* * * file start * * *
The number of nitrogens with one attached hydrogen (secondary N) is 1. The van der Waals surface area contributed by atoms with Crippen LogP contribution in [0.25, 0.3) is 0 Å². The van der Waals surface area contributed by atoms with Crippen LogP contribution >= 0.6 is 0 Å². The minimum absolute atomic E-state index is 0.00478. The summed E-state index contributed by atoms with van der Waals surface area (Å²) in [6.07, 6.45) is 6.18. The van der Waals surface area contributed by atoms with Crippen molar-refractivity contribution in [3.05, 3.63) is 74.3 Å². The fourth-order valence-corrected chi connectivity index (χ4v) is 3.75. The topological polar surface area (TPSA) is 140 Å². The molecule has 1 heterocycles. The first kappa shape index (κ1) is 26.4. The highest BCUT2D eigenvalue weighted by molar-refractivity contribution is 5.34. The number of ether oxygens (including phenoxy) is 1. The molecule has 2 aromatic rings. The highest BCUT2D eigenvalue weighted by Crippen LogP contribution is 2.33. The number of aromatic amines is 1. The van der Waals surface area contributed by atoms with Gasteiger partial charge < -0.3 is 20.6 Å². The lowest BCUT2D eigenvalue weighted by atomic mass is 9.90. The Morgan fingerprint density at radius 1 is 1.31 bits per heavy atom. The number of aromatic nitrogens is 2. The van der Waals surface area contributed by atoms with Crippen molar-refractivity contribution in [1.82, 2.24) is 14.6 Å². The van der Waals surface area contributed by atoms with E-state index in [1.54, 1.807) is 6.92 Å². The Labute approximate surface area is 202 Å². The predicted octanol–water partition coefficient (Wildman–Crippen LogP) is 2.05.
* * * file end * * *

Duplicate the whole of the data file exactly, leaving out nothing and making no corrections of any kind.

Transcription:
The number of nitrogens with one attached hydrogen (secondary N) is 1. The van der Waals surface area contributed by atoms with Crippen LogP contribution in [0.25, 0.3) is 0 Å². The van der Waals surface area contributed by atoms with Crippen LogP contribution >= 0.6 is 0 Å². The minimum absolute atomic E-state index is 0.00478. The summed E-state index contributed by atoms with van der Waals surface area (Å²) in [6.07, 6.45) is 6.18. The van der Waals surface area contributed by atoms with Crippen molar-refractivity contribution in [3.05, 3.63) is 74.3 Å². The fourth-order valence-corrected chi connectivity index (χ4v) is 3.75. The topological polar surface area (TPSA) is 140 Å². The molecule has 1 heterocycles. The first kappa shape index (κ1) is 26.4. The highest BCUT2D eigenvalue weighted by molar-refractivity contribution is 5.34. The number of ether oxygens (including phenoxy) is 1. The molecule has 2 aromatic rings. The highest BCUT2D eigenvalue weighted by Crippen LogP contribution is 2.33. The number of aromatic amines is 1. The van der Waals surface area contributed by atoms with Gasteiger partial charge < -0.3 is 20.6 Å². The lowest BCUT2D eigenvalue weighted by atomic mass is 9.90. The Morgan fingerprint density at radius 1 is 1.31 bits per heavy atom. The number of aromatic nitrogens is 2. The van der Waals surface area contributed by atoms with Crippen molar-refractivity contribution in [1.82, 2.24) is 14.6 Å². The van der Waals surface area contributed by atoms with E-state index in [1.54, 1.807) is 6.92 Å². The Labute approximate surface area is 202 Å². The predicted octanol–water partition coefficient (Wildman–Crippen LogP) is 2.05.